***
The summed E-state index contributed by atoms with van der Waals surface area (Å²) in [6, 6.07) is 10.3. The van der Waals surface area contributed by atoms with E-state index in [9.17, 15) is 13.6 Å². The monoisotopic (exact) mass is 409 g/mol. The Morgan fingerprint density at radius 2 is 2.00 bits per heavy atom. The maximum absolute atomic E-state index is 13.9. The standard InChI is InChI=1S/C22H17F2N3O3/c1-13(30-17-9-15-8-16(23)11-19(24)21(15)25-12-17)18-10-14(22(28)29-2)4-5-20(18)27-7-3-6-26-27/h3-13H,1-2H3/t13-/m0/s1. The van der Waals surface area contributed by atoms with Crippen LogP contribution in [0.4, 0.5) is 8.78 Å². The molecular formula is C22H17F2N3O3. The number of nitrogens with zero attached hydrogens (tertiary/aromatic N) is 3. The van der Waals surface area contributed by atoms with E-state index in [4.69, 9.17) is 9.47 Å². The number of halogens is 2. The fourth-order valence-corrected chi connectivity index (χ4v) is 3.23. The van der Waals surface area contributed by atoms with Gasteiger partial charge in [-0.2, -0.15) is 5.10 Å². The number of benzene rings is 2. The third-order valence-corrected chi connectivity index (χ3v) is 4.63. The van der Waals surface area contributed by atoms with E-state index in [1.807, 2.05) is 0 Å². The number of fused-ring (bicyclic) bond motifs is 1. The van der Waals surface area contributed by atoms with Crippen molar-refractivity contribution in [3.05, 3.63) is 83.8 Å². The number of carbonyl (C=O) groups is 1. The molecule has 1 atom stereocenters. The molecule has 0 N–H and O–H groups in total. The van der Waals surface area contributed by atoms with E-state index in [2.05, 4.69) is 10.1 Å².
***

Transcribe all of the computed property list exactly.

The summed E-state index contributed by atoms with van der Waals surface area (Å²) in [6, 6.07) is 10.3. The van der Waals surface area contributed by atoms with E-state index in [9.17, 15) is 13.6 Å². The monoisotopic (exact) mass is 409 g/mol. The Morgan fingerprint density at radius 2 is 2.00 bits per heavy atom. The maximum absolute atomic E-state index is 13.9. The standard InChI is InChI=1S/C22H17F2N3O3/c1-13(30-17-9-15-8-16(23)11-19(24)21(15)25-12-17)18-10-14(22(28)29-2)4-5-20(18)27-7-3-6-26-27/h3-13H,1-2H3/t13-/m0/s1. The van der Waals surface area contributed by atoms with Crippen LogP contribution in [0.4, 0.5) is 8.78 Å². The molecular formula is C22H17F2N3O3. The number of nitrogens with zero attached hydrogens (tertiary/aromatic N) is 3. The van der Waals surface area contributed by atoms with E-state index in [4.69, 9.17) is 9.47 Å². The number of halogens is 2. The fourth-order valence-corrected chi connectivity index (χ4v) is 3.23. The van der Waals surface area contributed by atoms with Gasteiger partial charge in [-0.2, -0.15) is 5.10 Å². The number of benzene rings is 2. The third-order valence-corrected chi connectivity index (χ3v) is 4.63. The van der Waals surface area contributed by atoms with E-state index in [1.807, 2.05) is 0 Å². The number of fused-ring (bicyclic) bond motifs is 1. The van der Waals surface area contributed by atoms with Crippen molar-refractivity contribution in [3.05, 3.63) is 83.8 Å². The number of carbonyl (C=O) groups is 1. The molecule has 1 atom stereocenters. The molecule has 0 N–H and O–H groups in total. The van der Waals surface area contributed by atoms with E-state index in [2.05, 4.69) is 10.1 Å².